María Magdalena Campos-Pons is one of the most significant artists to come out of post-Revolutionary Cuba—a judgment supported by the powerful presentation of her recent work at the Abroms-Engel Institute for the Visual Arts at the University of Alabama-Birmingham. Titled “Picturing/Performing the Self,” this exhibition encourages viewers to immerse themselves in the sensory richness of Campos-Pons’s practice by exploring the ways in which identity mobilizes itself visually and performatively within and across each work in the gallery. Using a wide variety of media that propose to “re-present” the self through static or moving image (photography, film, and performance), Campos-Pons, who lives and works in Boston, resists the assumption that an image grounds or stabilizes subjecthood and seeks to expose the gaps and fragmentations that structure subjecthood itself.
Born in 1959 in the Matanzas province of Cuba, Campos-Pons creates work that speaks powerfully to her deep familial connections with African slavery, indentured Chinese servitude, and the slave industries and traumas that have shaped her identity geographically and personally. Campos-Pons is eager to give representation to the complex web of experiences, nationalities, and histories that comprise her subjectivity. Her investigation of “the self” remains open-ended and continually evolving, and forces us to ask questions and revise our understanding of the processes that lead to the formation of transnational identity.
Campos-Pons’s employment of a large-format 20×24 Polaroid camera looms large in this exhibition as a tool to showcase the tensions between the totalizing and fragmented nature of self-representation and female subjectivity. This device is put to its most powerful use in the large-scale photographic grids, such as The Magician’s Tools (2004), which features cropped images of hand-built toys and objects made by her son. It foregrounds the poetic beauty of childlike wonder and discovery while the menacing image of herself shrouded in fabric painted with ancient Chinese vases and dragons position her as the mother-wizard, hiding in plain sight, orchestrating the magic from the sidelines. The work’s intersection of the scientific, the familial, and the metaphysical is continued in My Mother Told Me She Was Chinese, The Painting Lesson, created for the Guangzhou Triennial in 2008. Clothed in traditional Chinese dress that oscillates between resplendent adornment and protective armor, Campos-Pons stands in the center of the composition, fractured across three rows yet unified within the surrounding grid.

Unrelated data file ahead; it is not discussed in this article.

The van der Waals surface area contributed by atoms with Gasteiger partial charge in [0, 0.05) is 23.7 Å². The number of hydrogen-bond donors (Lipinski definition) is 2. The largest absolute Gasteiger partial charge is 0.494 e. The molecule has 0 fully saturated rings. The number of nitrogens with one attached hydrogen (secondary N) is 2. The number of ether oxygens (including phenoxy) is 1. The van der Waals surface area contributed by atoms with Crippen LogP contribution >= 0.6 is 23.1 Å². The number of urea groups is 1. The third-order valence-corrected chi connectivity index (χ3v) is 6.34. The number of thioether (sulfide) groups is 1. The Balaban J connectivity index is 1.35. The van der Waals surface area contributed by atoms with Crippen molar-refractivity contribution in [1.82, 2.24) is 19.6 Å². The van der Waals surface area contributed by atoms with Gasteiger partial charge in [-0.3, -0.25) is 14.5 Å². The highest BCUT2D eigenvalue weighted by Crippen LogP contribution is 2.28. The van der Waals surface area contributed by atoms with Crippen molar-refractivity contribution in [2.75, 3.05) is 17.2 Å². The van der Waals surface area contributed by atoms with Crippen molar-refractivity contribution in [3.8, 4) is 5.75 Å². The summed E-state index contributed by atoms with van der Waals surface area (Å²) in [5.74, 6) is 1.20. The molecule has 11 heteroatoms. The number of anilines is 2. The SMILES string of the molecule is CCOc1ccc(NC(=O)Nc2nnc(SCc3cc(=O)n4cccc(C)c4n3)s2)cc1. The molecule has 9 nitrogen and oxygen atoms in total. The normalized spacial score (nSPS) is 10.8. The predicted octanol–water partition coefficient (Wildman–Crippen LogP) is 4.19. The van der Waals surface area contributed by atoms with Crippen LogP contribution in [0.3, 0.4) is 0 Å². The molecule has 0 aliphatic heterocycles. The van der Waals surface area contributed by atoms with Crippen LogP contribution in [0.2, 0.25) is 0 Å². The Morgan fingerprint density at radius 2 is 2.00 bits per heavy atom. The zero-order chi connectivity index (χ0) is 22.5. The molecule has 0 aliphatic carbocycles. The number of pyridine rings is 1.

Campos-Pons makes another nod to her maternal Chinese heritage by “performing” the cultural traditions that mark and complicate her identity, thus enacting the “beauties and liabilities” of her cross-cultural identity and experience.(1) However, the image is not easy to read. Set within a broken landscape of pen-and-ink drawings of Chinese calligraphy and geometric forms, the poetic references to her mother’s cultural traditions compete with (or are covered by) an aggressive blocked pattern that resembles shattered glass. Represented as neither pattern nor symbol, the tensions between the two kinds of marks—their histories and functions—suggest a possible ambivalence towards claiming an aspect of her identity that remains on the margins, or at least is shadowed by more dominant strains.
For My Mother Told Me I Am Chinese, China Porcelain (2008)—an installation of 40 hand-painted Chinese porcelain vessels, each fitted into a circular Plexiglas case—Campos-Pons collaborated with her husband, the composer and musician Neil Leonard. The porcelain vessels are accompanied by a projected video of Campos-Pons handling a Yoruba Gelede mask and covering her face in white makeup, and a pulsating soundscape by Leonard. The idyllic motifs on the vases recall the forms of cheap mass-produced pottery that Western tourists purchase when visiting China and remind us of the industries and economies that support East-West power structures; however, upon further investigation, it is clear that each vase is unique, delicately painted with singular scenes that contradict their kitschy associations.(2) Expanding the definition of portraiture using space, film, and sound, the work reifies the artist’s interest in heterogeneity and hybridity by collapsing different forms of sensory data. By performing the concept of a porcelain doll, the artist presents identity as something “put on” as opposed to unthinkingly executed.
I extend a special thanks to Lisa Tamiris Becker, AEIVA’s director and curator of this exhibition, and Chelsea Tucker for their generous help and support in the writing and researching of this article.
1. The New York Times art critic Holland Cotter discusses the “beauties and liabilities” of Campos-Pons’s work in his review of the 2013 exhibition at the Stephan Stoyanov Gallery on New York’s Lower East Side.
2. For more information on Campos-Pons and her exploration of cultural hybridity, see Let Spirit Speak!: Cultural Journeys Through the African Diaspora, ed. Vanessa K. Valdés, New York: SUNY Press, 2012.
“María-Magdalena Campos-Pons: Picturing/Performing the Self” is on view at the University of Alabama-Birmingham’s Abroms-Engel Institute for the Visual Arts through August 20.